Ghostwritten content must sound authoritative, use correct domain terminology and be factually sound.

Finally, ghostwritten content must be reviewed by your relevant SMEs to make sure all the technical details are correct, and the language rings true for them.

Next time, in the final installment of this series, we'll examine three more content preferences prevalent among engineers, and how you can take advantage of them.

Take-away Points

  1. Engineers need to know your solution is compatible with theirs, so provide plenty of technical detail in your marketing content.
  2. Engineers are always looking for proven know-how to help them solve problems. You can build trust and loyalty by providing them with solid problem-solving information in your content.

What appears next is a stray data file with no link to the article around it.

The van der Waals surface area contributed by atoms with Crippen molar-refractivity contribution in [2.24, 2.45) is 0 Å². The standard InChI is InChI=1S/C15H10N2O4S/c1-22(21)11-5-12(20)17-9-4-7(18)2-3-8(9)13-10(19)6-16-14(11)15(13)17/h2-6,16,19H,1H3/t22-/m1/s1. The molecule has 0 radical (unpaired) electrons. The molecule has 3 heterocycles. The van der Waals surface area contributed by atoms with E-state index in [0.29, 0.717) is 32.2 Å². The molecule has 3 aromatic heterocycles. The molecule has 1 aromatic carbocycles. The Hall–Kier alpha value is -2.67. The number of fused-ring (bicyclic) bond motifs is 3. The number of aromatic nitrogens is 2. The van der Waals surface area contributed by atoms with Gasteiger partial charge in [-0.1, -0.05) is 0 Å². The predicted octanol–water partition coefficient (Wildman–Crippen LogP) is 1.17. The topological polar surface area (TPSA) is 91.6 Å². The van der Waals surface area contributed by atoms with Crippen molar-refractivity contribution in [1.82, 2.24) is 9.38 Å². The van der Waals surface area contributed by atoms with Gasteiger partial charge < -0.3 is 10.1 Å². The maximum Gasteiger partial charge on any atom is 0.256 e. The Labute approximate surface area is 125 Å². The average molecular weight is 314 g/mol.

3. Engineers trust their peers. Give them sound, authoritative content that draws on the knowledge of your own engineering experts.

Next steps

Want more tips on reaching technology buyers and influencers through content marketing? Click here to sign up for CopyEngineer's newsletter, Technical Response. You'll also receive my special report on How to Plan a White Paper.

Looking for help developing content for an engineering audience? As an engineer-turned-content-writer, CopyEngineer is here to help. Contact me by phone at (+39) 011 569-4951 or by email at info@copyengineer.com.


References

i   Hayes, J., Webinar: Engineering Marketers 2015 Campaign Plans, Engineering.com, January 2015.

ii   2019 Smart Marketing for Engineers, Trew Marketing and IEEE GlobalSpec, November 2018.

iii Hayes, J. et al, How Engineers Find Information 2019, Engineering.com, December 2018.

Leave a Comment

This site uses Akismet to reduce spam. Learn how your comment data is processed.